Is the cost over the top? Watch out for interventions that might be trying to sell you something or whose costs seem out of proportion to what is being offered. Talk to people you trust to find out more.

Some interventions might seem harmless. But if they’re not right for your child, they can waste time and energy that you could be spending on interventions that might get better results.

Lots of testimonials or anecdotes about an intervention’s effectiveness can also be a warning sign. This is especially so if the only evidence in support of the intervention is testimonials and anecdotes. Testimonials don’t replace quality research. Families might give testimonials for many reasons, and there might be other explanations of why an intervention seems to have worked. The family might have been doing something else that helped, the improvement might simply have been consistent with the child’s expected development, or it might be the placebo effect.

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  • Last Updated 07-06-2012
  • Last Reviewed 26-06-2012
  • Acknowledgements

    Developed in collaboration with Fiona Gullifer, Association for Children with a Disability.

    Content funded by the Australian Government Department of Families, Housing, Community Services and Indigenous Affairs, and developed in collaboration with the Better Start Initiative.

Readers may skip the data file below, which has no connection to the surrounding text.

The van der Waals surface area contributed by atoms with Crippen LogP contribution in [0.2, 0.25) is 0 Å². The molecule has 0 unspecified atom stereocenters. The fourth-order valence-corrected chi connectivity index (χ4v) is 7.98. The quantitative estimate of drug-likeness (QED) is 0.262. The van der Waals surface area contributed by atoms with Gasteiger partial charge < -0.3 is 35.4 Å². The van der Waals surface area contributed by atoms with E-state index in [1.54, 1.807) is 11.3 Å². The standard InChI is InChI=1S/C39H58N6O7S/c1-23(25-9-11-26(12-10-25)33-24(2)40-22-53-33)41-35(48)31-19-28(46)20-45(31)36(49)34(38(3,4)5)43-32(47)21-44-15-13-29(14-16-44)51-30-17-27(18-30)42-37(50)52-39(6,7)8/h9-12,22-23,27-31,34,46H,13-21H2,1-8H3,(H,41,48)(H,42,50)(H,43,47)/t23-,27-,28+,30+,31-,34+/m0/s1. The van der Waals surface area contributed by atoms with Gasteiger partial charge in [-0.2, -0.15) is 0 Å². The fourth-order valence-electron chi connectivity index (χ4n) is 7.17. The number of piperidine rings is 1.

• Centre for Community Child Health, Murdoch Childrens Research Institute, Royal Children’s Hospital, Melbourne (2008). DEECD Early Childhood Intervention Reform Project: Literature review. Melbourne: Communications Division for Programs and Partnerships Division, Victorian Department of Education and Early Childhood Development. Retrieved May 21, 2012, from http://www.eduweb.vic.gov.au/edulibrary/public/earlychildhood/intervention/ed-intervention-literature-review.pdf.

    Favell, J. (2005). Sifting sound practice from snake oil. In J.W. Jacobson, R.M. Foxx, & J.A. Mulick (Eds), Controversial therapies for developmental disabilities (pp.19-30). Mahwah, NJ: Lawrence Erlbaum Associates.

    Newsom, C., & Hovanitz, C.A. (2005). The nature and value of empirically validated treatments. In J.W. Jacobson, R.M. Foxx, & J.A. Mulick (Eds), Controversial therapies for developmental disabilities (pp. 31-44). Mahwah, NJ: Lawrence Erlbaum Associates.

    Smith, T. (2005). The appeal of unvalidated treatments. In J.W. Jacobson, R.M. Foxx, & J.A. Mulick (Eds), Controversial therapies for developmental disabilities (pp. 45-57). Mahwah, NJ: Lawrence Erlbaum Associates.

    Vyse, S. (2005). Where do fads come from? In J.W. Jacobson, R.M. Foxx, & J.A. Mulick (Eds), Controversial therapies for developmental disabilities (pp. 3-18). Mahwah, NJ: Lawrence Erlbaum Associates.